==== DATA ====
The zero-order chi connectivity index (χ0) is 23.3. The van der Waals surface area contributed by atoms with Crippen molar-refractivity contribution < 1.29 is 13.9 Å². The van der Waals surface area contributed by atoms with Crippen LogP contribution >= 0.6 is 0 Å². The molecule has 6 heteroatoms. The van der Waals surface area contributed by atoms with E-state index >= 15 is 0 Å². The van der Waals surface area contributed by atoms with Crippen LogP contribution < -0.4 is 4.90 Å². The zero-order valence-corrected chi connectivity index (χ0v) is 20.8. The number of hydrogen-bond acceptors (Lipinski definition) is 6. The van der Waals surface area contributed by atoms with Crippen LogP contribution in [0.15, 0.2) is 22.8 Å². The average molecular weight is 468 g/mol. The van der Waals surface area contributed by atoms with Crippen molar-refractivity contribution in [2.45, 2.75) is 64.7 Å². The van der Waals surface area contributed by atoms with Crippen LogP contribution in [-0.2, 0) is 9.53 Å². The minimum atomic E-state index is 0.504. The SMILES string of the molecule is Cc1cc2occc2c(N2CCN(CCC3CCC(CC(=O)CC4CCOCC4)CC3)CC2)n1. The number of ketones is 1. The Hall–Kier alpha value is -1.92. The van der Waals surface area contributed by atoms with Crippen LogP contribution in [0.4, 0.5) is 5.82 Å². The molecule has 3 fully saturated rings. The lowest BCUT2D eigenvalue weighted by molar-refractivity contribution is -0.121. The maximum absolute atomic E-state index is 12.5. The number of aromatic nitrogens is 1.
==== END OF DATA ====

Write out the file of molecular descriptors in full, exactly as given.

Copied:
The zero-order chi connectivity index (χ0) is 23.3. The van der Waals surface area contributed by atoms with Crippen molar-refractivity contribution < 1.29 is 13.9 Å². The van der Waals surface area contributed by atoms with Crippen LogP contribution >= 0.6 is 0 Å². The molecule has 6 heteroatoms. The van der Waals surface area contributed by atoms with E-state index >= 15 is 0 Å². The van der Waals surface area contributed by atoms with Crippen LogP contribution < -0.4 is 4.90 Å². The zero-order valence-corrected chi connectivity index (χ0v) is 20.8. The number of hydrogen-bond acceptors (Lipinski definition) is 6. The van der Waals surface area contributed by atoms with Crippen LogP contribution in [0.15, 0.2) is 22.8 Å². The average molecular weight is 468 g/mol. The van der Waals surface area contributed by atoms with Crippen molar-refractivity contribution in [2.45, 2.75) is 64.7 Å². The van der Waals surface area contributed by atoms with Crippen LogP contribution in [-0.2, 0) is 9.53 Å². The minimum atomic E-state index is 0.504. The SMILES string of the molecule is Cc1cc2occc2c(N2CCN(CCC3CCC(CC(=O)CC4CCOCC4)CC3)CC2)n1. The number of ketones is 1. The Hall–Kier alpha value is -1.92. The van der Waals surface area contributed by atoms with Crippen LogP contribution in [0.4, 0.5) is 5.82 Å². The molecule has 3 fully saturated rings. The lowest BCUT2D eigenvalue weighted by molar-refractivity contribution is -0.121. The maximum absolute atomic E-state index is 12.5. The number of aromatic nitrogens is 1.